See it if It's a good absorbing story with twists. Entertaining and absorbing with great acting.
Don't see it if you are not in the mood to watch another pusillanimous white male character trying to justify egregious behavior and self pity.
See it if You enjoy relationship dramas and multiple stories intertwined.
Don't see it if There were some slow moments, could maybe be 10min shorter but overall I enjoyed it.
See it if rumination on marriage, treats relationships as product of imagination; pointed dialog w mordant humor; good ensemble
Don't see it if Jewish guilt trip; doesn't show resonant parallels btw breakups of parents'/writer's marriages; jaw dropping twist @ end needs set up Read more
See it if Good acting and interesting premise. I enjoyed the story and plot twist but not so much the fantasy with the Katie Holmes character.
Don't see it if At times confusing and at other times clear as daylight. I found the play a little slow and wished the details had formulated sooner
See it if The performances were all excellent. The story was very confusing and disjointed. Yes I got it, but it didn’t feel cohesive even at the end
Don't see it if You want something light. I found this very stressful to watch. Read more
See it if you want a story about relationships.It is very interesting and well done.The set seems very familiar, but is good.Acting is very good.
Don't see it if you want a show with a real punch.It's a good show, but just misses being great. There is a blandness to it where there should be more.
See it if Katie Holmes has minimal lines/acting. Intergenerational trauma on loss of family/community ties, seeking of emotional freedom, and lust.
Don't see it if Lack of women's rights in Hasidic community and now, loneliness, mid-life crisis, betrayals in marriages aren't your thing. Read more
See it if you’d enjoy a relationship drama about a couple irrevocably affected by the relationships of their parents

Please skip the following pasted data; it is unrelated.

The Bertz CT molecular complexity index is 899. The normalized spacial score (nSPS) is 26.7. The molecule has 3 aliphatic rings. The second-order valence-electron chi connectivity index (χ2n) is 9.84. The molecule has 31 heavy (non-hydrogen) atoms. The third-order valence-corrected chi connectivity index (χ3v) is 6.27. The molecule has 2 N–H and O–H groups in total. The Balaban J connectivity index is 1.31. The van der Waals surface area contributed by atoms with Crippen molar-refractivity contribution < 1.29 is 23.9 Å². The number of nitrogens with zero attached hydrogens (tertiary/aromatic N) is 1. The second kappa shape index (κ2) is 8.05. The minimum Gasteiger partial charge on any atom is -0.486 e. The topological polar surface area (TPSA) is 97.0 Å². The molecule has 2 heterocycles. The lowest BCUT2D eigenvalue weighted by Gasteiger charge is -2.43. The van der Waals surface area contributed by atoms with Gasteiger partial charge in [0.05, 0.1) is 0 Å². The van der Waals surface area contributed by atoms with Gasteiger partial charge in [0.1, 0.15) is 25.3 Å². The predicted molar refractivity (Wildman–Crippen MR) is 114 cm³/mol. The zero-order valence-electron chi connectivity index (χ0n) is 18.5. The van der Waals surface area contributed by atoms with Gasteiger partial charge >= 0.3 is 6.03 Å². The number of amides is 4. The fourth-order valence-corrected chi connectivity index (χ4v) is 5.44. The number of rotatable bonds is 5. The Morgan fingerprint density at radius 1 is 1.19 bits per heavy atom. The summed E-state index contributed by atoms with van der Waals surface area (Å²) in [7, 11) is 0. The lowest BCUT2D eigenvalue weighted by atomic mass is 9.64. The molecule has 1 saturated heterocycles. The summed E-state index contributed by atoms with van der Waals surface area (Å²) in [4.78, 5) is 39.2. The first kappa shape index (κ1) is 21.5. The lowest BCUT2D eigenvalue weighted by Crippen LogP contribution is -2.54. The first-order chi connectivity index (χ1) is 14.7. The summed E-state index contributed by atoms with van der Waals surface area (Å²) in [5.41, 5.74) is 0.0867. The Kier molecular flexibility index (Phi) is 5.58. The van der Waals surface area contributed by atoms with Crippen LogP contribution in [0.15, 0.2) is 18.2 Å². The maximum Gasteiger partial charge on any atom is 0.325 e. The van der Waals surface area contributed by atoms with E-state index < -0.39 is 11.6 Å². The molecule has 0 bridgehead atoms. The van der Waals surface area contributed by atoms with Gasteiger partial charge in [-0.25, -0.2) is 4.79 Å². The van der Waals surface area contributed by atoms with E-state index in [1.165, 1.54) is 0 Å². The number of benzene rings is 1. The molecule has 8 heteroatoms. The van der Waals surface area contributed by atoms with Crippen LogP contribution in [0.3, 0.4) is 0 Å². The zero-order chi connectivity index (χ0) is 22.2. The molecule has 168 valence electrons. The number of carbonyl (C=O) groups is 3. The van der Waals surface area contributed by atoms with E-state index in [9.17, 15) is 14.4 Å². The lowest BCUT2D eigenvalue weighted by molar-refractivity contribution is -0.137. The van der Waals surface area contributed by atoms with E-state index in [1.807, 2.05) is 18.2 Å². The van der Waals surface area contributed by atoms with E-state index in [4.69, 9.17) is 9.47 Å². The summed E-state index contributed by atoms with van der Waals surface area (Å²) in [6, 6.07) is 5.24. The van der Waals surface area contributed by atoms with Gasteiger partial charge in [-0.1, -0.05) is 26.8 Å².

Don't see it if you don’t like good plays
Still, “The Wanderers” feels, like its vague title, unmoored. That has not been a problem with Ziegler’s previous plays, which include “Photograph 51” (about the molecular biologist Rosalind Franklin) and “Actually” (about a campus sexual assault trial). ... “The Wanderers” doesn’t enhance those elements but compromises them. Arranged or chosen, not all marriages are bashert.
“In a story so much about reading and writing, with a set covered in books, you get the feeling this may have all read a little clearer on the page.”
“ ‘The Wanderers’ moves, without for a moment wandering, through difficult swamps of experience...Which gloomy observation one might instinctively endorse, but not after seeing a play of this superior quality.”
“ ‘The Wanderers’ feels purposely manufactured for the audience who will come see it...The play does not feel like a vehicle of cultural representation, but one the creative team can market to a reliable theatregoing audience without much effort.”
“There is a slight sense of flatness that this revolving door of paired scenes creates within a play whose ideas are bursting with three-dimensionality. Though perhaps that is simply the requisite tradeoff for a big story told in an intimate way. “
“That this is a slick, literate, professional production is not in doubt and Ziegler has some interesting points to make about the consolations of art and its limitations; Abe, for example, turns his personal agony into great prose, but effort hardly makes him happier. Still, too much of the time, the people in The Wanderers are too subject to their creator's whims to be entirely believable.”
“ ‘The Wanderers’ has some trenchant observations about the price of independence in a restrictive environment, the gnarly twists and turns in a modern marriage, and the consequences of a vivid fantasy life concocted by an active imagination”
“Ziegler has written a beautifully shaded portrait of two generations of Brooklyn marriages, and truthfully, you should be drawn in.”